Avoiding Halloween costume health concerns

Halloween is fast approaching and with it will come the usual hubbub of costumes, decorations and spooky snacks. We will likely see a lot fewer trick or treaters and less venues throwing large events in an endeavour to keep people safe from Covid 19 – but hopefully we still get the usual opportunity to let our hair down (or don a wig and Halloween contact lenses) to make the most of the holiday. Just because the parties might be digital, doesn’t mean we have to give up the opportunity to get creative and spend some much-needed time with friends and family. That being said, don’t let the change of pace let you overlook the common health concerns associated with the much loved tradition. Nobody wants their Halloween ruined by a costume faux pas that results in an issue with your health. So, follow these top tips and make sure yours goes smoothly. 

When it comes to reused, hired or perhaps borrowed costumes, you must always be careful of the hygiene factor. Reusing a costume you’ve had for a while is always an economical and environmental choice. In doing this you save yourself the time of shopping or searching for the needed pieces for your costume and you also save money. This is even more favourable given the fact that many costumes and other retail shops will be closed requiring an added cost of postage. Borrowing a costume may also be an option for you. This will allow you to try something new without having to purchase it – another great money and time saver. Otherwise you might want to rent or hire a costume from a company that has a large selection to choose from. While that option can be a bit pricey, it is the ideal way to find what you’re looking for in one place and get it a bit cheaper than buying it to keep – not to mention you aren’t buying low quality costumes that will only make their way to landfill. Despite all the options you might have for getting the ideal costume – you must always be careful to ensure the costume is well stored and has been cleaned before use. The threat of bacteria or mould growing on costumes has always been a concern. Often left in storage for most of the year and sometimes not washed or dried properly before being put away. You should always thoroughly wash a costume before wearing it so as not to encourage any negative health consequences.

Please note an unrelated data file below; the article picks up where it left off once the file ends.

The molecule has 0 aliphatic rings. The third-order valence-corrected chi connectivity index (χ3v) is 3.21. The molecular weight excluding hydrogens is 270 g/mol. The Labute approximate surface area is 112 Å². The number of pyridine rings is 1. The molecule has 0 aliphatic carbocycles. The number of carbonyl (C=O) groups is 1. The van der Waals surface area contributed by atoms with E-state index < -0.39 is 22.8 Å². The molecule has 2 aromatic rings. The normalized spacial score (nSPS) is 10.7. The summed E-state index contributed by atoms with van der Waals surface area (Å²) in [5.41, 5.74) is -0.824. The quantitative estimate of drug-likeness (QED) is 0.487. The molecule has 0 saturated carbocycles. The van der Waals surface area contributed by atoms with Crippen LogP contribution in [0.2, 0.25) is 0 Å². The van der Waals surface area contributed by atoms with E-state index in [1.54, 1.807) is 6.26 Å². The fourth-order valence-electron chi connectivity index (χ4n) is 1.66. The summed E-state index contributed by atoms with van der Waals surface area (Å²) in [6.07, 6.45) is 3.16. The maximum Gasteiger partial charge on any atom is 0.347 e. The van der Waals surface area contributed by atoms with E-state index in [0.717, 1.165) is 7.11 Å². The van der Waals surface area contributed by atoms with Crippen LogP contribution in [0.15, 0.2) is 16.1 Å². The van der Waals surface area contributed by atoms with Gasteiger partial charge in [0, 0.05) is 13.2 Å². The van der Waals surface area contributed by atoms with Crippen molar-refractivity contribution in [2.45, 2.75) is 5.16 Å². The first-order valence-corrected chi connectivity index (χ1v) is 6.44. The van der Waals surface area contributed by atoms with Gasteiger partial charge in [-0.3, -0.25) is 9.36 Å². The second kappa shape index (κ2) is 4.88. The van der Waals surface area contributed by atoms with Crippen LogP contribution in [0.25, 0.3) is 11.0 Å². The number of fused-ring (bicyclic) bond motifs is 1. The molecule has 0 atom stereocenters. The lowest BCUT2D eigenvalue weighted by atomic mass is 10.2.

We’re all very well versed in wearing masks by now having worn medical and material ones quite a lot in the last 18 months. Theoretically you are washing your reusable, material masks frequently so as to keep them fresh but also to help with the hygiene factor of them. The same can be said for Halloween masks. It is easy to forget the last time you wore your werewolf full faced mask, but it is for this reason that you must be super diligent before popping it on this year – even more so if it is hired or borrowed. In previous years your concerns would likely include bacteria from sweat during a previous wear that could lead to an acne breakout. However, this year you must also think of the potential that there could be traces of Covid 19 inside the mask. Be sure to disinfect and wash any inside surface area before putting on the mask. 

Another obvious health concern comes from the extra bits and bobs that go into a costume such as make up/face paints and colored contact lenses. Painting your entire face green or white will definitely add to your witch or ghost costume and everyone loves an eyeliner whisker and button nose but it is extremely important that you ensure the materials you are using are safe and uncontaminated. Diseases and disorders of the skin are fairly common and some, such as staph, can be deadly. You should always make sure that you are wiping the surface of your make up or face paint pallet and deep cleansing any tools for application that you might be using. Similarly, a pair of white contacts might finish your zombie look and red contact lenses will complete your attempts to be a vampire for the night, but just as it is with make up, these products can lead to health concerns if not cared for and administered properly. You must always ensure that if you are not using brand new contacts that you have stored them correctly and they are undamaged and uncontaminated. Plus. Don’t forget to properly wash your hands before applying them to your eye. The last thing you need is conjunctivitis – or worse. 

Lastly, it may seem obvious, but be careful with your flammable clothing around any candles. Between jack-o-lanterns and the desire for a spooky vibe it is extremely common for Halloween to go hand in hand with the use of candles. A lot of costumes inherently make this a bit of a fire hazard. Whether you’re a cowboy with an array of tassels up your sleeve or you’re wearing a mask and can’t completely see where you are going fire is something to be aware of. The easiest way to avoid this danger is to ensure that all flames are in safe areas, whether that is on a bench up high or has other objects around it to ensure no accidental contact will be made with costumes. Perhaps you could consider getting the electronic and non flammable options if this is a concern of yours. Another way to enhance safety is to avoid flammable materials. As a lot of Halloween costumes are made cheaply and in an almost disposable manner, a lot of them are made with thin, synthetic material which fire just loves. Where you can (if you think it’s likely you might come in contact with a flame) try to aim for more cottons and natural materials that are thicker and less likely to go up in flames quite as quick. Steering clear of candles all together may be the best option for those of you like myself who tend to pair Halloween with a night of drinking too. 

Leave a Reply

Your email address will not be published. Required fields are marked *